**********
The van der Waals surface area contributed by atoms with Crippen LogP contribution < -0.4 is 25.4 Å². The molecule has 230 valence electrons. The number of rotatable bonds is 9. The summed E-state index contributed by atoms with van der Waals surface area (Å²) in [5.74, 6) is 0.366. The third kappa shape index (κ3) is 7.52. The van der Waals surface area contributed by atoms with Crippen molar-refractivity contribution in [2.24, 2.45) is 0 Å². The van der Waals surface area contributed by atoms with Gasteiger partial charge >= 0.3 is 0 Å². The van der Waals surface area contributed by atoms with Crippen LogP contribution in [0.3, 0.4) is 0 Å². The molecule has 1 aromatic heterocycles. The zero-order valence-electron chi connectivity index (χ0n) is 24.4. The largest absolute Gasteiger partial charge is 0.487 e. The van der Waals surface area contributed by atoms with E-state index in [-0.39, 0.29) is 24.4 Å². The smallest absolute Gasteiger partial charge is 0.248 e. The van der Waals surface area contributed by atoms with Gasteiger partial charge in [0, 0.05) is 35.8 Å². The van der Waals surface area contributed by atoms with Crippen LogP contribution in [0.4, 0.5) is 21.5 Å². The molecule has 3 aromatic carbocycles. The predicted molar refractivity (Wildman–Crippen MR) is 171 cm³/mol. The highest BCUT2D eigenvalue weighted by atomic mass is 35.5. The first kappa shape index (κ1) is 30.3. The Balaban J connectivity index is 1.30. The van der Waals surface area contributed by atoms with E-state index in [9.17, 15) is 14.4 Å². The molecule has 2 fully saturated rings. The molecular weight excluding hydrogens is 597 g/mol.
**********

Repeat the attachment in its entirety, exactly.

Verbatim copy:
The van der Waals surface area contributed by atoms with Crippen LogP contribution < -0.4 is 25.4 Å². The molecule has 230 valence electrons. The number of rotatable bonds is 9. The summed E-state index contributed by atoms with van der Waals surface area (Å²) in [5.74, 6) is 0.366. The third kappa shape index (κ3) is 7.52. The van der Waals surface area contributed by atoms with Crippen molar-refractivity contribution in [2.24, 2.45) is 0 Å². The van der Waals surface area contributed by atoms with Gasteiger partial charge >= 0.3 is 0 Å². The van der Waals surface area contributed by atoms with Crippen LogP contribution in [0.3, 0.4) is 0 Å². The molecule has 1 aromatic heterocycles. The zero-order valence-electron chi connectivity index (χ0n) is 24.4. The largest absolute Gasteiger partial charge is 0.487 e. The van der Waals surface area contributed by atoms with E-state index in [-0.39, 0.29) is 24.4 Å². The smallest absolute Gasteiger partial charge is 0.248 e. The van der Waals surface area contributed by atoms with Gasteiger partial charge in [0, 0.05) is 35.8 Å². The van der Waals surface area contributed by atoms with Crippen LogP contribution in [0.4, 0.5) is 21.5 Å². The molecule has 3 aromatic carbocycles. The predicted molar refractivity (Wildman–Crippen MR) is 171 cm³/mol. The highest BCUT2D eigenvalue weighted by atomic mass is 35.5. The first kappa shape index (κ1) is 30.3. The Balaban J connectivity index is 1.30. The van der Waals surface area contributed by atoms with E-state index in [9.17, 15) is 14.4 Å². The molecule has 2 fully saturated rings. The molecular weight excluding hydrogens is 597 g/mol.